Updated June 23, 2011
Equal pay in America needed to be put back on track after the Supreme Court’s devastating Ledbetter v. Goodyear ruling, and the Lilly Ledbetter Fair Pay Act answered that call – as the first major milestone of the Obama Administration. Still, this new law cannot on its own do the job of eliminating the wage gap. Additional tools are necessary to bring equality to the workplace and prevent further disturbing incidents like the one that befell Lilly Ledbetter. Especially in this unsteady economy, people who are struggling to pay their bills shouldn’t have to worry about whether they are being discriminated against in the workplace. We need the Paycheck Fairness Act.
Women continue to face wage disparities that unfairly reduce their income. Some assert that the wage gap is merely a myth. The right-wing National Center for Policy Analysis once stunningly stated that it was simply “about women making discriminating choices in the labor market.” But the wage gap is very real. According to an April 2011 National Women’s Law Center report, women who work full-time, year-round are paid only 77 cents for every dollar earned by men. This means that the average female earns almost $11,000 less per year. The picture only gets worse among racial and ethnic minorities.
Closing the wage gap is good for the family. Given the importance of women’s earnings to a family’s economic security, eliminating the wage gap would have positive implications for many American families. More and more depend on women’s earning for financial stability. In 2009, over 1.5 million married couples with children relied exclusively on women’s earnings.
Women should not be held accountable for fundamental workplace realities that make it difficult to discover pay information. Pay information is often confidential; therefore, employees are rarely able to uncover such discrimination and file claims quickly. In addition, fear of retaliation may make an employee reluctant to raise a pay discrimination claim before he or she has had the time to build up a strong work record to prove the retaliatory nature of an adverse employment decision. The technicality of time unfairly ignores their plight.
An overwhelming majority of Americans support equal pay. According to a June 2010 National Partnership for Women and Families/Lake Research Partners poll regarding the Paycheck Fairness Act, 84% said they supported “a new law that would provide women more tools to get fair pay in the workplace.” 72% expressed strong support. This message resonated with men (81% support/69% strong) and women (87% support/74% strong) and among Democrats (91% support/83% strong), Republicans (77% support/61% strong), and Independents (87% support/70% strong). It also holds up among racial and ethnic groups and across geographic regions.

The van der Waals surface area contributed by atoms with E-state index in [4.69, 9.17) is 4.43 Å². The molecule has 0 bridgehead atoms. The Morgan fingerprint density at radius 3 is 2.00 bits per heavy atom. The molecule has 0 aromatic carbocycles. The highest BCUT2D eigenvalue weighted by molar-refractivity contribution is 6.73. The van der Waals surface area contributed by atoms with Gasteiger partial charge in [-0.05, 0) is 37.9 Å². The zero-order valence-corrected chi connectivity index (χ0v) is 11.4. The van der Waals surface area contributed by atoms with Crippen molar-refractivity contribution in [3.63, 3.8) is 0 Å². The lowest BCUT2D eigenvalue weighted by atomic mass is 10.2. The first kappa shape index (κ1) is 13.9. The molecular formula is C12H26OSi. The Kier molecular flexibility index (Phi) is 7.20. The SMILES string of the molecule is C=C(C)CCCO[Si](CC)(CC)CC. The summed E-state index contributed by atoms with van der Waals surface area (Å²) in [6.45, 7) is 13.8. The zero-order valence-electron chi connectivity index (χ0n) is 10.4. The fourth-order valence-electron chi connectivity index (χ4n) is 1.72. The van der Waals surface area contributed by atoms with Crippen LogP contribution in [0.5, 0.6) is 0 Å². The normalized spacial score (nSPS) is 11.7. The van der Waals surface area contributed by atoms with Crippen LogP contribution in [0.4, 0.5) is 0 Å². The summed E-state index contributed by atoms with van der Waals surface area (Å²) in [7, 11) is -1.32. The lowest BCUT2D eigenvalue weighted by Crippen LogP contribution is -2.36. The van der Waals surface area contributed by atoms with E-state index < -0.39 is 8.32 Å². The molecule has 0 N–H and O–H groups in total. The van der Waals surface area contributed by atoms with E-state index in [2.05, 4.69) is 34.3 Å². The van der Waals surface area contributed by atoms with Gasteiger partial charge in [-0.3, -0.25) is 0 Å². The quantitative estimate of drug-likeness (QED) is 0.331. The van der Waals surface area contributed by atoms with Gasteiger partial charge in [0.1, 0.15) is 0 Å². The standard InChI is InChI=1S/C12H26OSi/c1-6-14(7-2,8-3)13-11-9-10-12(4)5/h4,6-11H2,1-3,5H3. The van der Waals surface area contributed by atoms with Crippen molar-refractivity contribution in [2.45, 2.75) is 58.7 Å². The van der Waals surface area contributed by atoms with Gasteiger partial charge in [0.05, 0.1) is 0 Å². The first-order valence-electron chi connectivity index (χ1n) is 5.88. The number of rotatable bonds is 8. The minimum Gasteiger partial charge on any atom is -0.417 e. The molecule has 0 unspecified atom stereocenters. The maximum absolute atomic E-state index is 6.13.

The Paycheck Fairness Act sends a clear message. The wage gap is real. No employer should benefit from discriminating against employees like Lilly Ledbetter. Retaliating against employees who fight for equal pay is unacceptable. Pay equity should be the rule, not the exception.
What the Paycheck Fairness Act does not do is also clear. It does not eviscerate employers’ legal rights. It does not take away their right to set their own business practices or constrain them in terms of job applicants. It does not create unfair comparisons between jobs performed or where they’re performed. It does not hurt small businesses, and it certainly does not negatively impact women.
The Ledbetter v. Goodyear decision was a clear step backward for ending employment discrimination in the workplace, when the Supreme Court held that employees could not challenge ongoing compensation discrimination if the employer’s original discriminatory decision occurred more than 180 days before filing of the claim.
President Obama and Congress worked together to correct this misinterpretation of the nation’s civil rights laws, and the Lilly Ledbetter Fair Pay Act became law on January 29, 2009. The law reiterates Congress’ intent to hold employers accountable for discrimination and allows employees a fair chance to fight back.
Congress must now cross the finish line and also pass the Paycheck Fairness Act (H.R. 1519/S. 797). This legislation strengthens the remedy, enforcement, and exception provisions of the existing Equal Pay Act. It engages the Equal Employment Opportunity Commission (EEOC) and the Department of Labor in a number areas including technical assistance, data collection and review of existing data, and the provision of wage discrimination training to government employees and individuals seeking their assistance. It supports negotiation skills training for women and girls and general public awareness regarding the means available to eliminate pay discrimination.
Contact your Representative and Senators and tell them that equal pay is not yet a reality for American women. Let them know that the Lilly Ledbetter Fair Pay Act wasn’t the last word. Urge the Senate to take action on the Paycheck Fairness Act. Thank anyone who has cosponsored or voted for either of these pieces of legislation. Write a letter to the editor of your local newspaper explaining how important it is to address the wage gap during tough economic times.
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